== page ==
As the Trump White House and Republican Congress start to flesh out their replacement plans for the Affordable Care Act, be prepared to hear a lot about “Obamacare orphans.” These orphans have the potential to be one of the most lethal political time bombs in American history.
Most people will think of “Obamacare orphans” as the millions of people who got health coverage because of the ACA and will lose it thanks to the expected repeal of the law by Congress as well as major insurers like Humana pulling out of the Obamacare exchanges.
It looks like there could be a lot of them.
The Trump administration on Wednesday proposed changes to the Obamacare individual insurance market that insurers welcomed as a good start but that others pointed out could raise out-of-pocket cost for consumers.
President Donald Trump and congressional Republicans have promised to scrap the 2010 healthcare law that is a key legacy of Democrat Barack Obama’s presidency. But they are struggling to agree on a replacement for the law, which extended health insurance to 20 million Americans.
A Republican Party chairman in Florida’s Pasco County was met with jeers last week when he brought up death panels at a town hall.
“There is a provision in [Obamacare] that anyone over the age of 74 has to go before what is effectively a death panel,” Bill Akins said. “Yes, they do. Yes, they do. It’s in there, folks.”
More than 12.2 million people have signed up for coverage nationwide this year under the Obama-era health care law even with the uncertainty created by President Donald Trump’s vow to repeal and replace it.
A count by The Associated Press shows that many consumers returned to the program despite its problems. Aside from the political turmoil, those difficulties include a spike in premiums, rising deductibles and dwindling choice of insurers.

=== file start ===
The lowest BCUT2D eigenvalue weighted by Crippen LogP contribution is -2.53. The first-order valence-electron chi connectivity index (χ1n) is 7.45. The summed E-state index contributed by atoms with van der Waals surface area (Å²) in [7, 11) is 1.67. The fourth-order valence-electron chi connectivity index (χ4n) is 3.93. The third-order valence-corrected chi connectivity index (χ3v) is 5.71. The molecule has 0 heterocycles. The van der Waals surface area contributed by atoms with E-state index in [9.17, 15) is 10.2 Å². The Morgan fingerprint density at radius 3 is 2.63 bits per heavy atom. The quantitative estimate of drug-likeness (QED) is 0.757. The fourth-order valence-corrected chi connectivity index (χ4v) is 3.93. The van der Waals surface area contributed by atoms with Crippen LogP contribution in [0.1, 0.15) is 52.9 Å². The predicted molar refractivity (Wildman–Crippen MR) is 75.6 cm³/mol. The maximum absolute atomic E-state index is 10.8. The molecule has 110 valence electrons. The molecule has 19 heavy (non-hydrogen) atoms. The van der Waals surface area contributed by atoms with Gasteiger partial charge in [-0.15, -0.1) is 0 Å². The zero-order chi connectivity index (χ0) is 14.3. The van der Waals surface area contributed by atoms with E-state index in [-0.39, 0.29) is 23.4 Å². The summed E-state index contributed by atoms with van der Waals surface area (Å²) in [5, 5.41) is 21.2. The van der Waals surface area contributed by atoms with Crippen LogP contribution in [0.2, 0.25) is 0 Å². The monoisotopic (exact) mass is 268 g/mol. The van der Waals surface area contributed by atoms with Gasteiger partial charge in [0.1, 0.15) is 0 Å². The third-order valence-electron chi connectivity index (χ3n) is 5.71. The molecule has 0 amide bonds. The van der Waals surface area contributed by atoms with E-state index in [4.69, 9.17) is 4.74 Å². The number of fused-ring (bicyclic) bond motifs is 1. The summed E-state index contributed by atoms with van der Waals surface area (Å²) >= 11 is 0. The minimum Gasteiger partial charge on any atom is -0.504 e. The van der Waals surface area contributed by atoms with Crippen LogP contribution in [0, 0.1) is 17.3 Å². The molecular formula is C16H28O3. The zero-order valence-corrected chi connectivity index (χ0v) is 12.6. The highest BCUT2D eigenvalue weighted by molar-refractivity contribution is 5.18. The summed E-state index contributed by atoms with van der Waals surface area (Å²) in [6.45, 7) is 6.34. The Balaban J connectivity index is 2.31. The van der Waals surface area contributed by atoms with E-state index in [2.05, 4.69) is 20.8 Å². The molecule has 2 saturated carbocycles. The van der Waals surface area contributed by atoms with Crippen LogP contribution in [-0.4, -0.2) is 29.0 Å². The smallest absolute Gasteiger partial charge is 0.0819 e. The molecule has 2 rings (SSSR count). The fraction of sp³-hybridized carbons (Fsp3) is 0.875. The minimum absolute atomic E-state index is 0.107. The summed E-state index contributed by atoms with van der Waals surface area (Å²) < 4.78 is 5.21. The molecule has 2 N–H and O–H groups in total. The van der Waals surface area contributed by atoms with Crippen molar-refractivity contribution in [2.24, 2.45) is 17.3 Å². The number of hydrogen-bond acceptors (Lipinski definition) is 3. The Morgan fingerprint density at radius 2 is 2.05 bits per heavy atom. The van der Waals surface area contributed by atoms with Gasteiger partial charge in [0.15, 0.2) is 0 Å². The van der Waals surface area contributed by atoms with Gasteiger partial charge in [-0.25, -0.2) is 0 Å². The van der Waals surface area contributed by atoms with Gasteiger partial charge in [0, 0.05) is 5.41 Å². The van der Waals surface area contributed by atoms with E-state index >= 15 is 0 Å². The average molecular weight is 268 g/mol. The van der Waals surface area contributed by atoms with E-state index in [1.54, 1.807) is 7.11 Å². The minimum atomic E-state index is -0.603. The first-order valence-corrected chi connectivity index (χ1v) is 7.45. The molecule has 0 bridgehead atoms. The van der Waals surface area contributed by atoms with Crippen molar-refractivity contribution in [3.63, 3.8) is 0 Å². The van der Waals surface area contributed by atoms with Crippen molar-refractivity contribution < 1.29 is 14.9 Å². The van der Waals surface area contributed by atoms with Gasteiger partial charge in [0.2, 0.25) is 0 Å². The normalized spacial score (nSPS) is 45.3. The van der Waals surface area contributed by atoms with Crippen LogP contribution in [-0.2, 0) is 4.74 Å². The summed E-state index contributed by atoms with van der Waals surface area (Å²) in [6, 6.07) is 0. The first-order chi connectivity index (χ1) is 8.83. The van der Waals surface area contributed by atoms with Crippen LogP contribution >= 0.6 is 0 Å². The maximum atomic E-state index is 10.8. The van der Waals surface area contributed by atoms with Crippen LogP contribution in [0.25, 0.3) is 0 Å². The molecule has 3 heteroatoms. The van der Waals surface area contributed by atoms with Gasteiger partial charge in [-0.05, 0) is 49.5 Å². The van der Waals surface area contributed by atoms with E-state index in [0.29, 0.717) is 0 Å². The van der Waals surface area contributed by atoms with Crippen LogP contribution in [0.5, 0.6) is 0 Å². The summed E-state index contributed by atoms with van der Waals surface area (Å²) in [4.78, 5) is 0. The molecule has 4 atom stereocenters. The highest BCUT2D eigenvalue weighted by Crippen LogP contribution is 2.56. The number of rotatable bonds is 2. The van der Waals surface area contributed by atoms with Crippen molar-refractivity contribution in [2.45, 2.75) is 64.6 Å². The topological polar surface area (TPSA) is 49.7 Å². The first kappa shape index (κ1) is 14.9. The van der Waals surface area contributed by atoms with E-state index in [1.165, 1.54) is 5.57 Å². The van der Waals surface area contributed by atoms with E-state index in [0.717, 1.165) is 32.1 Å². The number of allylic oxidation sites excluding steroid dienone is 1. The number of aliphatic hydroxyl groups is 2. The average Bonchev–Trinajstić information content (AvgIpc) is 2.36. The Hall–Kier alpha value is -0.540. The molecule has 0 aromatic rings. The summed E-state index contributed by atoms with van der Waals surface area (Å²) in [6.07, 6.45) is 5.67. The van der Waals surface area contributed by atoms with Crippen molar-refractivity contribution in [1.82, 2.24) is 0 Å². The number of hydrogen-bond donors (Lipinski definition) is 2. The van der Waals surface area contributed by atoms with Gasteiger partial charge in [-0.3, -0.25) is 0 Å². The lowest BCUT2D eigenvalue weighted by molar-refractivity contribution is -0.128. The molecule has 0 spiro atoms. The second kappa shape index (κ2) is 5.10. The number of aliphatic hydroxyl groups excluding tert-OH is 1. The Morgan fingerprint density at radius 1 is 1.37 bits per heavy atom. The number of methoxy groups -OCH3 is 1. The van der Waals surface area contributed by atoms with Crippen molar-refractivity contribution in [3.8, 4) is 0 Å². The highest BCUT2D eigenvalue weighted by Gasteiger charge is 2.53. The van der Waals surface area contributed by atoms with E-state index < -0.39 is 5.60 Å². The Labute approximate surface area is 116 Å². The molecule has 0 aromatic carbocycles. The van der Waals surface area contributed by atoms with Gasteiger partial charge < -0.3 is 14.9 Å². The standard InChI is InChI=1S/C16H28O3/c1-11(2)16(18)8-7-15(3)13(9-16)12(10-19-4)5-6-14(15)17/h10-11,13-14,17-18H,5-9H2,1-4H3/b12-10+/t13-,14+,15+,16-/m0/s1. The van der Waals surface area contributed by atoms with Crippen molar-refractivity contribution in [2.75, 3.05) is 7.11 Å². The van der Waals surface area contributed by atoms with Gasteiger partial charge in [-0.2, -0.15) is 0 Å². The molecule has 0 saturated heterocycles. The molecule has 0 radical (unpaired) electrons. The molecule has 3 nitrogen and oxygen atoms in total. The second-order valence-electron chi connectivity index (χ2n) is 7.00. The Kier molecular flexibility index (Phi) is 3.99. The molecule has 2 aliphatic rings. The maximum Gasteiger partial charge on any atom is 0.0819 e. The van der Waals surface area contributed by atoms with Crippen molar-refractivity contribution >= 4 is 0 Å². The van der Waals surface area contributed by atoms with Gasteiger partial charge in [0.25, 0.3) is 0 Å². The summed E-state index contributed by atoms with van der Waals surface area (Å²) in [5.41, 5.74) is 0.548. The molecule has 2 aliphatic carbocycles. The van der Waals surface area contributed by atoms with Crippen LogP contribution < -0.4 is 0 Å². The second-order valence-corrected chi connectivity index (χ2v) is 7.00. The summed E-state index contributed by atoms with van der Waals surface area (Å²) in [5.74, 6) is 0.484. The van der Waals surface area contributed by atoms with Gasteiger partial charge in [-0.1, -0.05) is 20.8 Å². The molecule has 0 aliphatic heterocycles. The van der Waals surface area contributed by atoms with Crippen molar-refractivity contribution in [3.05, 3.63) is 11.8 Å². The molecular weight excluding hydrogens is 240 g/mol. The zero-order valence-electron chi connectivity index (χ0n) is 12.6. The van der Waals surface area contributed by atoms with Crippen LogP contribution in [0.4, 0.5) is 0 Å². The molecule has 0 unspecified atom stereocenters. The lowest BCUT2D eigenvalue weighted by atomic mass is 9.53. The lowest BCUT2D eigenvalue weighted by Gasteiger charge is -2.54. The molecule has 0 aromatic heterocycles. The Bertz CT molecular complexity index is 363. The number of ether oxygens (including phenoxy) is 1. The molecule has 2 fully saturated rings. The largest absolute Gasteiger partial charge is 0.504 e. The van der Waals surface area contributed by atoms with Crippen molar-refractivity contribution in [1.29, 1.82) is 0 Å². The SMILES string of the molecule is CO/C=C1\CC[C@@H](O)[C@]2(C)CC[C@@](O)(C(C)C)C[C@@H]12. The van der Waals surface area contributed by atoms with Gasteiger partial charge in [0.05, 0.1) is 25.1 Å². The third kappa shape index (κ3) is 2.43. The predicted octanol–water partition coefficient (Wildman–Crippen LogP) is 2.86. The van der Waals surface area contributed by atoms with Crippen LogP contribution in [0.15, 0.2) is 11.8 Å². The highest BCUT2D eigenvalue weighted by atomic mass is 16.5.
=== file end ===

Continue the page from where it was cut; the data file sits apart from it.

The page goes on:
A sizable minority of Americans don’t understand that Obamacare is just another name for the Affordable Care Act.
This finding, from a poll by Morning Consult, illustrates the extent of public confusion over a health law that President Trump and Republicans in Congress hope to repeal.
In the survey, 35 percent of respondents said either they thought Obamacare and the Affordable Care Act were different policies (17 percent) or didn’t know if they were the same or different (18 percent). This confusion was more pronounced among people 18 to 29 and those who earn less than $50,000 — two groups that could be significantly affected by repeal.
It may not crash the economy, but repealing key provisions of the Affordable Care Act would certainly create job losses in every state.
That’s the consensus of a growing body of studies that suggest the economic fallout from the health law’s partial demise would ripple through the entire economy, not just the health care sector.
There’s a moment in the Broadway musical Hamilton where George Washington says to an exasperated Alexander Hamilton: “Winning is easy, young man. Governing’s harder.”
When it comes to health care, it seems that President Trump is learning that same lesson. Trump and Republicans in Congress are struggling with how to keep their double-edged campaign promise — to repeal Obamacare without leaving milions of people without health insurance.
Republicans are increasingly talking about repairing President Barack Obama’s health care overhaul, a softening of tone that comes as their drive to fulfill a keystone campaign promise encounters disunity, drooping momentum and uneasy voters.
GOP lawmakers insist they haven’t abandoned their goal of repeal, though they face lingering disputes about whether that vote should come before, after or simultaneously with a replacement effort.
The Affordable Care Act’s insurance exchanges have become too risky for major health insurers, and that’s creating further doubt about coverage options consumers might have next year.
Anthem CEO Joseph Swedish said Wednesday his company is waiting to see whether the government makes some short-term fixes to the shaky exchanges before it decides how much it will participate next year. The Blue Cross-Blue Shield carrier is the nation’s second largest insurer and sells coverage on exchanges in 14 states.
Obamacare looks like it’s going away. Until that happens, big health insurers aren’t sure what to do with it.
Republicans and President Donald Trump haven’t given details on how they’ll repeal and replace the Affordable Care Act. Uncertainty about the law, which covers millions of Americans, has left companies trying to figure out if they’re better off stuck in limbo or just quitting entirely.